On returning to Glasgow I conferred with a Chinese acupuncturist over the Chinese characters which could be used as a logo and whether there was an idiomatic meaning in Chinese which would make the name unusable. Gratified to learn it did not mean "eat at Joe's" or anything worse, I proceeded to make the name change a reality.
The metaphor of a river is very apt, in numerous ways, to the study of Tai Chi. The continuous flow keeps water clean as alluded to by Cheng Man-ching in his long river reference. Stagnating water becomes unclean and poisonous much like the chi in the body. Continuous flow washes away the impurities leaving the water crystal clear, another image use by the Professor.
On a more Spiritual level, the river is on its own journey toward the sea where it will merge with the greatness of the ocean in much the same way as we learn to harmonise with the our Chi and the Tao.
It prefers to course round obstacles instead of contending with them, yet when thwarted and unable to flow; it quietly builds power and breaks through or over a barrier. It can have the delicacy of trickle or the power of torrent, has patience and makes it own discipline by cutting its own path from hills to sea. Sometimes it is gentle and meandering, other times its energy is turbulent and intense. It remains true to its nature responding naturally to its environment and in relation to its journey.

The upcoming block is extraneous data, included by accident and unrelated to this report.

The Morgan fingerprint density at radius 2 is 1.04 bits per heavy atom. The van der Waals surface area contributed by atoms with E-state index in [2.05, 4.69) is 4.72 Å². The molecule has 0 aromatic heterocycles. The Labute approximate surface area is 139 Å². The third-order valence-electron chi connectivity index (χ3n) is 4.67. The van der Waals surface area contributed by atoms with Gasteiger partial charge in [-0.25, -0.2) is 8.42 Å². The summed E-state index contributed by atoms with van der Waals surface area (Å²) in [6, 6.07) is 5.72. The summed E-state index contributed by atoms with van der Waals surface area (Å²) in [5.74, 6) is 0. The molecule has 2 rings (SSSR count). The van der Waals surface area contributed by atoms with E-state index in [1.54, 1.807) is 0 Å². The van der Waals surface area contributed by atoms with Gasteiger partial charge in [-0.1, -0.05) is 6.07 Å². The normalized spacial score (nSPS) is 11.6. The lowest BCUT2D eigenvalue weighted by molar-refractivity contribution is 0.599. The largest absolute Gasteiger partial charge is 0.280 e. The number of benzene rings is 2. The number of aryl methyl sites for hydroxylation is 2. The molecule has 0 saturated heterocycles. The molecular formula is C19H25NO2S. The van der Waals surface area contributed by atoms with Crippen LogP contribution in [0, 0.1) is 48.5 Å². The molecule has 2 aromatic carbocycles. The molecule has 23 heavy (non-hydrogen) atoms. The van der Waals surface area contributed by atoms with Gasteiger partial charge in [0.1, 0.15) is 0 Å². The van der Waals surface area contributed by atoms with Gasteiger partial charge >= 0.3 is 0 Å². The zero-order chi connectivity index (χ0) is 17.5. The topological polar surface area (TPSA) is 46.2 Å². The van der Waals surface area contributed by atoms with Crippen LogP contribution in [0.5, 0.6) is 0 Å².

The river is egoless always seeking the lowest position and can accommodate to all by taking the shape of whatever contains it.
Autumn is also symbolic representing both a time and happening. The autumn of our life is sometimes depicted as the time, when through knowledge earned and challenges met, we are at our most complete. It is the time of ripening wisdom and fulfilment following from the innocence of spring and the hustle of summer. It is the time when the harvest moon bathes us in its glory offering 'the mellow fruit of long experience and slow maturity.' Implicit is the sentiment of waiting for the heavy fruit to fall or the leaf biding its time till its moment arrives. Insight comes when it is ready and no force can make it arrive sooner.
So, Autumn River combines the power and naturalness of flowing water with the wisdom that comes from our practice and patience, the willingness to allow this wisdom to mature and reveal itself just at the perfect moment. It implies a trust in both ourselves and the benevolent Spirit of life. It is the paradox of great power with no force, in harmony with the natural workings of the Universe around us. Its fruit is joy, peace and love.